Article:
It’s common knowledge that too much light—especially at bedtime—can affect your sleep cycle. But did you know that getting too little light can also cause a problem? Your circadian rhythm, that natural timekeeping device that tells your body when it’s time to go to sleep and when it’s time to wake up, produces brain waves and hormones that control your sleep/wake cycle. This system is often attuned and based on light patterns. While this can be cause for concern, armed with knowledge, you can hack your body’s natural patterns and improve your own quality of sleep.
1. Go outside
This might seem obvious, but sunlight during the day is an essential part of sleeping through the night. Going outside even on an overcast day will increase your light exposure by a factor of 10, then if you stay inside under fluorescent lights. This contrast between a bright part of the day and a dark part of the night is essential to tell your brain when it is time to sleep at night.
2. Light timing
Even if you can’t get outside very much, timing your highest light exposure in the morning or even close to the middle of the day can help you wake up faster and still be able to sleep at night. Even a quick stroll around the neighborhood first thing in the morning, as long as it’s light out, can signal to your brain that it’s time to be awake. A brisk 4am walk in the pitch black might not exactly do the trick. Bright light will jumpstart your day even better than a cup of coffee, and can coax your brain into regulating your sleep cycle.
3. Reduce blue light exposure
We’ve all been warned about the dangers lurking in our smartphones, but what about the danger they pose to your sleep habits? Blue light, the kind of light present in tablets, phones, and other electronic devices with screens, can disrupt your sleep cycles and make it harder for you to fall asleep at night. Try a enforcing a no screen time rule for 60 minutes before your usual bedtime for a week, and see if your sleep cycle improves.
4. Blackout curtains
The flip side of the light exposure coin is that when it’s time to sleep, it needs to be dark. Very dark. Not halfway dark, with streetlamps throwing shadows around your room in crazy ways or the neighbor’s porch lamp being on all night. To ensure your best sleep, block out as much outside light as you possibly can. Blackout curtains are a great investment for anyone whose room is anything less than pitch black at night.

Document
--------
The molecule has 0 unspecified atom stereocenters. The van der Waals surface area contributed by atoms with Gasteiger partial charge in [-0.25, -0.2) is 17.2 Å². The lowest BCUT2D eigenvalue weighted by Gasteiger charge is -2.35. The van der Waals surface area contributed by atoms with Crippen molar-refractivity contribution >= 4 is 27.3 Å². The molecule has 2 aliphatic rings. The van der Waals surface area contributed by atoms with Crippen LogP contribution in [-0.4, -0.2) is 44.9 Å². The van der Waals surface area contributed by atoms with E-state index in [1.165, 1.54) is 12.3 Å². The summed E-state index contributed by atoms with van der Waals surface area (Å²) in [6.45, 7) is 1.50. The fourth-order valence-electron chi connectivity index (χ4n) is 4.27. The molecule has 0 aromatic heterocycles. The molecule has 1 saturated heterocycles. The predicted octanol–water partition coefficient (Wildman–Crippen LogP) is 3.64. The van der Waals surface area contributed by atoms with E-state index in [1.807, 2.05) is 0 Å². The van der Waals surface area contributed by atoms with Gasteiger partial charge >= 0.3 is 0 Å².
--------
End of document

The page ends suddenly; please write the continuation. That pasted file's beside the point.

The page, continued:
5. Little lights
Once you’ve eliminated outside light sources and pulled those blackout curtains shut, you may find that despite your best efforts, there are still lots of smaller light sources in your room. Who’s the culprit? All those tiny electronics, even if they’re off, often still produce small glowing dots. Your gaming system, your TV, your phone charger, whatever your personal electronic of choice is, it probably produces a small light. You may not think of it as a big deal, but even a small light can disrupt your brain’s perception of sleep/wake time. Try covering all the tiny lights in your room with socks or turning electronics to face the wall. You might be surprised how much of a difference this can make.
While there are many factors that can influence your sleeping habits that are outside of your control, light is one of the few things that you can often manipulate to work in your favor. By implementing some of these tips, you may be able to improve the quality of your sleep with just a few simple changes. For more help, contact us here at Sleep Science today.